SEATTLE, 5 SEPTEMBER 2008 - Microsoft Corp.'s $300 million advertising campaign for Windows starring comedian Jerry Seinfeld launched Thursday night with an extra-long television commercial almost entirely devoid of any talk of Windows, Microsoft, or anything, really.
That was oddly appropriate, considering Seinfeld's eponymous hit 90s comedy was described by both admirers and detractors as a "show about nothing."
The minute and half commercial (available on YouTube here and elsewhere) is the first of many.
It co-starred Microsoft co-founder Bill Gates and was set in a shopping mall. Seinfeld, who did most of the talking, helps Gates buy a pair of shoes called the Conquistador while asking if Gates ever wears his clothes in the shower. The commercial ends with Seinfeld asking Gates if Microsoft will "come out with something that makes our computers moist and chewy like cake so we can just eat them while we're working." Gates wiggles his rear to answer in the affirmative.
The commercial ends with the Windows logo and the phrase "Delicious."
It was aired early during the broadcast of the first National Football League game of the season.
Immediate reaction online was almost uniformly negative, with bloggers calling the commercial baffling and unfunny.
The part that bloggers liked the most was when Gates showed off his 'Shoe Circus Clown Card.' The picture was of Gates' notorious mugshot when he was caught speeding by New Mexico police in 1977 at the age 21.
The commercial lacked the flashy camerawork that is considered the trademark of French director, Michel Gondry. Gondry reportedly shot a Microsoft commercial earlier this summer.
Just a 'teaser'
The ad was a "teaser" to a much longer campaign, said Brad Brooks, corporate vice president for Windows consumer product marketing at Microsoft, in a video interview posted at Microsoft's site.
Microsoft wants to "engage customers in a conversation and dialogue in a humorous and intriguing way," said Brooks, who took over marketing for Windows and Vista in February after a major reorganization.
"We want to re-engage consumers emotionally around the brand, Windows," continued Brooks, "and actually create that emotional connection again -- a connection we've had, and that we want to have again."
Prior to the commercial's airing last night, advertising experts had cast doubt on Microsoft's choice of Seinfeld, suggesting that the 54-year-old comedian's brand of observational humor had become dated and wasn't hip enough to win back Mac defectors, especially youthful ones.
The commercial showed Seinfeld encountering Gates in a discount shoe store at a mall, chatting him up about nonsensical topics such as whether the Microsoft founder wears clothes in the shower, and then asking Gates if Microsoft could make "something that makes our computers moist and chewy like cake so we can just eat them while we're working." Gates wiggles his rear to answer in the affirmative.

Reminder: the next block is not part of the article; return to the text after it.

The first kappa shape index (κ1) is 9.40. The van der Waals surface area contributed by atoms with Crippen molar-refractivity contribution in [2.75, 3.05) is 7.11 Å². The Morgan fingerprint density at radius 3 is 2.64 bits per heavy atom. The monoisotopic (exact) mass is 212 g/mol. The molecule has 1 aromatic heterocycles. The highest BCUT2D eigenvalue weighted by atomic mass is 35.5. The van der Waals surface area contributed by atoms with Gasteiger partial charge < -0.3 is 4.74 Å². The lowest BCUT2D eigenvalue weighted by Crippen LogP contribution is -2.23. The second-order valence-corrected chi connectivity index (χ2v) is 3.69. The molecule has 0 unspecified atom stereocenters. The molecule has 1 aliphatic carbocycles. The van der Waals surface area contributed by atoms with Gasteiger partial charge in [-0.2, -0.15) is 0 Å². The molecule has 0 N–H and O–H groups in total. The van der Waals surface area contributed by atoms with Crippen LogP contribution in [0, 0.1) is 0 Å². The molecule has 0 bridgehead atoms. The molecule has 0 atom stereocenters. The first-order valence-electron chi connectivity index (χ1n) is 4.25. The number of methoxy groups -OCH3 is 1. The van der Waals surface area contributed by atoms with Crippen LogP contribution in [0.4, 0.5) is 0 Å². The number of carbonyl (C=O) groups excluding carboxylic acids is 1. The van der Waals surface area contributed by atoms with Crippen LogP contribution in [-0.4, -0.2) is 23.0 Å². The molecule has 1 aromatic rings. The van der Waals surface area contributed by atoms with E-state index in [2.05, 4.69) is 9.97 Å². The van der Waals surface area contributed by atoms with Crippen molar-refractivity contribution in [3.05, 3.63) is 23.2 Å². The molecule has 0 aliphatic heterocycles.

The predictably negative immediate reaction by tech bloggers seemed to reaffirm that criticism. But ad experts were also not much more enthused.
Barbara Lippert, a critic for AdWeek magazine, called the ad "beyond bizarre."
"While Gates deserves "extra platinum Big Top Points for being able to make fun of himself (and his reputation for being cheap)... the spot shoots itself in Bill's size 10 Conquistadors several times."
Gates' wiggling his butt to answer Seinfeld's question was a motion that Lippert would "rather not see... that gesture puts a whole new spin on 'multi-tasking.'"
"If Crispin Porter + Bogusky (Microsoft's advertising agency) and Microsoft were going for the oddly creepy or the offputtingly nonsensical, then they've succeeded brilliantly," wrote Steve Hall, publisher of AdRants.com.
But some commentators at Computerworld found the ad surprisingly funny.
"This commercial was funny and interesting," wrote 'HFC' in a post entitled 'It's about image not a product.' "It wasn't directly trying to get you to buy something, it was letting everyone know the company isn't the uptight (yet amusing) business guy that Apple wants us all to believe."
Others said that considering the pre-airing hype, as well as the reflexive cynicism that accompanies almost anything Microsoft does, the ad succeeded as well as could be expected.
"It was a very odd commercial but it has the effect that people are talking about it now... so didn't they get their money's worth?" wrote 'Amanda.'
Microsoft released a statement today admitting that "some may wonder what Jerry Seinfeld helping Bill Gates pick out a new pair of shoes has to do with software. The answer, in the classic Seinfeld sense of the word, is nothing. Nevertheless, the spot is the first and most visible sign of an ambitious effort by Microsoft's Windows business to reconnect with consumers around the globe."
"The new campaign will highlight how Windows has become an indispensible part of the lives of a billion people around the globe -- not only on PCs but also now online and via mobile devices," continued the statement.
To make that concrete, Microsoft is working with Circuit City and Best Buy to roll out "Windows-branded sales environments and store-within-a-store concepts" to compete with Apple Inc.'s highly successful stores. The software maker also said it is collaborating with PC makers, including Hewlett-Packard Co., Dell Inc., Sony Corp. and Lenovo, to improve users' PC experience in some important areas, such as "speeding up startup and shut-down time and sleep and resume speeds."
Hall conceded that it's too early to judge the overall campaign.
"Did anyone actually think the Perdue Chicken commercials were any good when they first came out way back when?" he wrote. "You never really know for sure what's going to work and what isn't. The Gates/Seinfeld pairing could be Microsoft's version of Apple's Mac and PC guys."
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